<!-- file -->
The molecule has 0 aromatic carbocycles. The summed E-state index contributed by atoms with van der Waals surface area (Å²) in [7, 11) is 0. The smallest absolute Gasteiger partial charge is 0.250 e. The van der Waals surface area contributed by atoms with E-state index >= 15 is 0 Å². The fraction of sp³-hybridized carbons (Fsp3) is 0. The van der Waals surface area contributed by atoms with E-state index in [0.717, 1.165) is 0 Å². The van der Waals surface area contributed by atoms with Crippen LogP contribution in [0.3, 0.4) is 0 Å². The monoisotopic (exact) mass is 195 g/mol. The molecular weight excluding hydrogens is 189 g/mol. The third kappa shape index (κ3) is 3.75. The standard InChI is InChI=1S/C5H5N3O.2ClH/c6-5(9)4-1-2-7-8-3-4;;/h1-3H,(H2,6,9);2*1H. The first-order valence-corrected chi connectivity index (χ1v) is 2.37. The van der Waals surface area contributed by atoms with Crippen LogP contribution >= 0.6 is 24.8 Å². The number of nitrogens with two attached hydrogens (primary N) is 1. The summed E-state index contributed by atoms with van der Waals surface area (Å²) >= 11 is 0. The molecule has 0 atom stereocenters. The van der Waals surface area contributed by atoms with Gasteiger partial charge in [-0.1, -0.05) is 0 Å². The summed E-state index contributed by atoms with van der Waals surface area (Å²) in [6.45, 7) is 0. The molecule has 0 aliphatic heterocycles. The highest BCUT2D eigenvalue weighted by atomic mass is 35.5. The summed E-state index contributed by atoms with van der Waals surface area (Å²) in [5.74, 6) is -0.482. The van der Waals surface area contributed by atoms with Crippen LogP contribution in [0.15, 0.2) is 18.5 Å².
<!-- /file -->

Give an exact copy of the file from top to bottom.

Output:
The molecule has 0 aromatic carbocycles. The summed E-state index contributed by atoms with van der Waals surface area (Å²) in [7, 11) is 0. The smallest absolute Gasteiger partial charge is 0.250 e. The van der Waals surface area contributed by atoms with E-state index >= 15 is 0 Å². The fraction of sp³-hybridized carbons (Fsp3) is 0. The van der Waals surface area contributed by atoms with E-state index in [0.717, 1.165) is 0 Å². The van der Waals surface area contributed by atoms with Crippen LogP contribution in [0.3, 0.4) is 0 Å². The monoisotopic (exact) mass is 195 g/mol. The molecular weight excluding hydrogens is 189 g/mol. The third kappa shape index (κ3) is 3.75. The standard InChI is InChI=1S/C5H5N3O.2ClH/c6-5(9)4-1-2-7-8-3-4;;/h1-3H,(H2,6,9);2*1H. The first-order valence-corrected chi connectivity index (χ1v) is 2.37. The van der Waals surface area contributed by atoms with Crippen LogP contribution >= 0.6 is 24.8 Å². The number of nitrogens with two attached hydrogens (primary N) is 1. The summed E-state index contributed by atoms with van der Waals surface area (Å²) >= 11 is 0. The molecule has 0 atom stereocenters. The van der Waals surface area contributed by atoms with Gasteiger partial charge in [-0.1, -0.05) is 0 Å². The summed E-state index contributed by atoms with van der Waals surface area (Å²) in [6.45, 7) is 0. The molecule has 0 aliphatic heterocycles. The highest BCUT2D eigenvalue weighted by atomic mass is 35.5. The summed E-state index contributed by atoms with van der Waals surface area (Å²) in [5.74, 6) is -0.482. The van der Waals surface area contributed by atoms with Crippen LogP contribution in [0.15, 0.2) is 18.5 Å².